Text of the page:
A private legal practitioner, Susanna Asaabea Nyampong, says marriage by proxy is legitimate under the country’s Customary Law but has its own limitations.

She explained that so far as the families of both parties contracting the marriage are present, and agree to undertake the marriage rights, the absence of the would-be couple does not matter.

According to her, such marriages can still be regarded as lawful and legitimate per the Ghanaian Customary Law.

“Per Ghanaian Customary Law, marriage by proxy is allowed and it’s legitimate. Under normal circumstances, if the persons are not there but the families are there to accept the incidents of the marriage, it’s a marriage.”

“There must be the agreement of the parties that they want to marry; that’s the main thing in a customary marriage that both are in agreement and want to be married and the families must be present as witnesses,” she said.

Speaking on The Law on Sunday, January 15, she, however, highlighted that if one fails to dissolve a previous marriage appropriately and goes ahead to contract another, the new marriage can be considered as invalid.

“If [a] lady had not had her previous marriage, whether customary or ordinance, dissolved and [goes] ahead to contract another marriage by customary law, even if it was by proxy that second marriage is not valid.”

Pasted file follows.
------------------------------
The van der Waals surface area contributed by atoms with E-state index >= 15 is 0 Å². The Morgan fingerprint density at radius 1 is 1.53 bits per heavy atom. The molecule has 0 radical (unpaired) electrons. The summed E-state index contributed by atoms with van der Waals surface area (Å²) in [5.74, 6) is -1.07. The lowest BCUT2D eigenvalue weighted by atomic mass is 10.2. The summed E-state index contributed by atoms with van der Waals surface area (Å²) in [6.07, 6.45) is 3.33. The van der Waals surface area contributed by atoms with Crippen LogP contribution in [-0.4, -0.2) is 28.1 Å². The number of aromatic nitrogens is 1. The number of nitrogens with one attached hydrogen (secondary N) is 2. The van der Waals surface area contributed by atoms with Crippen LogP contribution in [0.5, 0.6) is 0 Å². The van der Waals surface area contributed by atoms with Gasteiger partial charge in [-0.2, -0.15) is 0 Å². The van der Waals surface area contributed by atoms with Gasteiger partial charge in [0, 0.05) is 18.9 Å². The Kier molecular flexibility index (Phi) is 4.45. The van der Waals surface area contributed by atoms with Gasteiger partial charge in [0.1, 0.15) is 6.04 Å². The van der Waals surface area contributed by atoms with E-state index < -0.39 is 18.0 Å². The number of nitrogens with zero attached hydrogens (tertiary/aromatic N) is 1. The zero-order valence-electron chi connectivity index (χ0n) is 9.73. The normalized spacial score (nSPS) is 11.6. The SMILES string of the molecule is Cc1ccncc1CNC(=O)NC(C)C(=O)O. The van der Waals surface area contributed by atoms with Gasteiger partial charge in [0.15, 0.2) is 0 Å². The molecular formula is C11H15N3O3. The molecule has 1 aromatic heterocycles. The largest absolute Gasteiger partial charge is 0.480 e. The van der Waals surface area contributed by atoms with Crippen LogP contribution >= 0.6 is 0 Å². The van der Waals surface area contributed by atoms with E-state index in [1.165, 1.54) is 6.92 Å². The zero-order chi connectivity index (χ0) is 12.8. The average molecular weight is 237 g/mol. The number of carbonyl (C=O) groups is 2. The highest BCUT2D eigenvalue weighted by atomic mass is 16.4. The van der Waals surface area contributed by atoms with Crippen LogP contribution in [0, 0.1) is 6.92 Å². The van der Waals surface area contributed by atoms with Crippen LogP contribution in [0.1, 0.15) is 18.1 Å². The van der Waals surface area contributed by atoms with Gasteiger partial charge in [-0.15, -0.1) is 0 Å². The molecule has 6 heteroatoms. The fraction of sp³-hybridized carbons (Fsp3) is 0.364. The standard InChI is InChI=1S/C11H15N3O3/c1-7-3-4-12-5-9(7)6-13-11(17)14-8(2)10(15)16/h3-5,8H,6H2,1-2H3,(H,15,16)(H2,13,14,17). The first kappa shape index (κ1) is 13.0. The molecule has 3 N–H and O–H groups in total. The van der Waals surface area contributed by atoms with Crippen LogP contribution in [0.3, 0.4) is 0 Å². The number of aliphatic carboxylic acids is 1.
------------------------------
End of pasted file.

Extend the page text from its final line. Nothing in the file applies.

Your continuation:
“It even becomes worse if it is under ordinance; under ordinance marriage, if the marriage is not dissolved by a court of law and you contract any other kind of marriage, that other marriage is not valid,” she told host, Samson Lardi Anyenini.

Speaking on the same show, Legal Practitioner Augustine Asafo-Adjei, added that in a situation where the couple are unable to cohabit, the customary marriage may still not be regarded as valid even if they meet other essential validities of the union.

“Customary marriage has what we call the essential validity of marriage; they are four. One is that the parties that are marrying must agree that they want to live as husband and wife – that is not enough.”

“Another essential validity is that there must be cohabitation. Cohabitation initially was construed to mean that there must be sexual intercourse between the husband and wife but one cannot see them actually do it. Once we see them as living together, the presumption is that there has been that consummation,” he explained.



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